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Consider $\vec{x}\in\mathbb{R}^n$ and $\vec{y}\in\mathbb{R}^{n-1}$, where $ \vec{y} = (x_1, \dots, x_{k-1}, x_{k+1}, \dots, x_n)^\intercal $ $\forall\;x_k\in\vec{x}$.

How can I formally write that $\vec{y}$ is composed of all elements of $\vec{x}$, but does not contain the $k$-th one?

Is it possible to write it in terms of a set? For example, $\vec{y}=\vec{x}\backslash x_k$?

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    $\begingroup$ I've seen $(x_1,\ldots,\hat{x}_k,\ldots,x_n)$ as a fairly common convention, but whatever notation you use, you will want to define it. $\endgroup$
    – Aidan
    Mar 26, 2020 at 16:42
  • $\begingroup$ Thanks, @Aidan! $\endgroup$
    – Jorge Crvz
    Mar 26, 2020 at 17:03
  • $\begingroup$ I think it would be more fitting to talk about lists here, not “vectors”. $\endgroup$ Mar 27, 2020 at 0:55

2 Answers 2

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There's no standard notation for this. I think the most common way is to do exactly what you did: write it out omitting an index $k$ — this way it's perfectly clear what you mean. The second most common option that I've seen in many publications is to use a hat to denote a dropped component, but still the author would always say explicitly what this hat means (precisely because it's not standard enough). So it would look something like this:

For a vector $\vec{x}\in\mathbb{R}^n$, consider the vector $\vec{y}\in\mathbb{R}^{n-1}$, $\vec{y}=(\dots,\widehat{x_k},\dots)^\intercal$, where the hat indicates omitting the $k$-th component.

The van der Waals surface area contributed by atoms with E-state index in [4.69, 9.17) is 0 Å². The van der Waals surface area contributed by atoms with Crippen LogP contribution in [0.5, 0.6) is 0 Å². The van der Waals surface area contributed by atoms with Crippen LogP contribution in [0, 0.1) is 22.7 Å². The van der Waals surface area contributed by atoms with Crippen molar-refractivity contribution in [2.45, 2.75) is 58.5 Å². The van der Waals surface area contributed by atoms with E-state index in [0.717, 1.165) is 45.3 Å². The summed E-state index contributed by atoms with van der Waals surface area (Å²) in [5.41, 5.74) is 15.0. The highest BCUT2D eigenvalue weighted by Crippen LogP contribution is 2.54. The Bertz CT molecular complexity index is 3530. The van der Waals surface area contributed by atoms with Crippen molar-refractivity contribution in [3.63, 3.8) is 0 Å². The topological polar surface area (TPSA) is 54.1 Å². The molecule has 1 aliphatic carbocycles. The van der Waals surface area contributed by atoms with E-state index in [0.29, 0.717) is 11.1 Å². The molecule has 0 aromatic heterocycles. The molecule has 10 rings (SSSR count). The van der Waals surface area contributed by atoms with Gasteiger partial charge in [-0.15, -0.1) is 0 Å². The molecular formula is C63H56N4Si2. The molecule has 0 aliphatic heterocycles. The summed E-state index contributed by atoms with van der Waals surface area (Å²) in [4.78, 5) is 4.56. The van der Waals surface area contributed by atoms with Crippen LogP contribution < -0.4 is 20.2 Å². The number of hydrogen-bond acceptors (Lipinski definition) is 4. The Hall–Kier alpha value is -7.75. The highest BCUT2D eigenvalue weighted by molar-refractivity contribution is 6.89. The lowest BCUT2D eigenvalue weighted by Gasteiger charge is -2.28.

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  • $\begingroup$ Thank you, @zipirovich. I will consider those options. $\endgroup$
    – Jorge Crvz
    Mar 26, 2020 at 17:03
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Keep in mind that you, as an author, get to define your own notation. If you feel like $y = (x_1,x_2,\dots,x_{k-1},x_{k+1},\dots,x_n)$ is too lengthy, consider using something like Matlab notation $y=(x_{1:k-1},x_{k+1:n})$, or set notation $y=x_{\mathcal{I}\setminus \{k\}}$, where $\mathcal{I} = \{1,2,\dots,n\}$. Both of these allow you to clearly and quickly write down more complicated removals, such as the vector indexed by even indices: $z = x_{2:2:n}$ or $z = x_{\mathcal{I}\cap2\mathbb{N}}$. Whatever notation you choose to use, be sure to clearly explain it before using it.

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